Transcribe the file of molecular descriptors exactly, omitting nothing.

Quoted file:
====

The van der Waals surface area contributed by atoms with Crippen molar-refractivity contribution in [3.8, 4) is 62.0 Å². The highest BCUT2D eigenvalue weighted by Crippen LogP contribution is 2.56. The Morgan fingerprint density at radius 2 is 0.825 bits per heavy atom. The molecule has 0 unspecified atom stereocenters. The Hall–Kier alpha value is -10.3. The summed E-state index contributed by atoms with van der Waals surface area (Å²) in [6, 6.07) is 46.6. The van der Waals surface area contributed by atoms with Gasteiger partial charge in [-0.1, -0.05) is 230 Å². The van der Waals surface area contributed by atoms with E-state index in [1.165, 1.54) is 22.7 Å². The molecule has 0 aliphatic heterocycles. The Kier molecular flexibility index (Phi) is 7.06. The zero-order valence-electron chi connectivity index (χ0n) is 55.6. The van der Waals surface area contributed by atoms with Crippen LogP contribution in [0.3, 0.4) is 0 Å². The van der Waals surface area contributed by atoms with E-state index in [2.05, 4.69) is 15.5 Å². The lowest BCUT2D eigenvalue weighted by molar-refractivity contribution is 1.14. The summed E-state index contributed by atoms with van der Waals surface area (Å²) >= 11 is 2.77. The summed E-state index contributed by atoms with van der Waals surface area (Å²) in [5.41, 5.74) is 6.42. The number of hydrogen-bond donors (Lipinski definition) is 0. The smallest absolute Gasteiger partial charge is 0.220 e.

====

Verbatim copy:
The van der Waals surface area contributed by atoms with Crippen molar-refractivity contribution in [3.8, 4) is 62.0 Å². The highest BCUT2D eigenvalue weighted by Crippen LogP contribution is 2.56. The Morgan fingerprint density at radius 2 is 0.825 bits per heavy atom. The molecule has 0 unspecified atom stereocenters. The Hall–Kier alpha value is -10.3. The summed E-state index contributed by atoms with van der Waals surface area (Å²) in [6, 6.07) is 46.6. The van der Waals surface area contributed by atoms with Gasteiger partial charge in [-0.1, -0.05) is 230 Å². The van der Waals surface area contributed by atoms with E-state index in [1.165, 1.54) is 22.7 Å². The molecule has 0 aliphatic heterocycles. The Kier molecular flexibility index (Phi) is 7.06. The zero-order valence-electron chi connectivity index (χ0n) is 55.6. The van der Waals surface area contributed by atoms with Crippen LogP contribution in [0.3, 0.4) is 0 Å². The van der Waals surface area contributed by atoms with E-state index in [2.05, 4.69) is 15.5 Å². The lowest BCUT2D eigenvalue weighted by molar-refractivity contribution is 1.14. The summed E-state index contributed by atoms with van der Waals surface area (Å²) >= 11 is 2.77. The summed E-state index contributed by atoms with van der Waals surface area (Å²) in [5.41, 5.74) is 6.42. The number of hydrogen-bond donors (Lipinski definition) is 0. The smallest absolute Gasteiger partial charge is 0.220 e.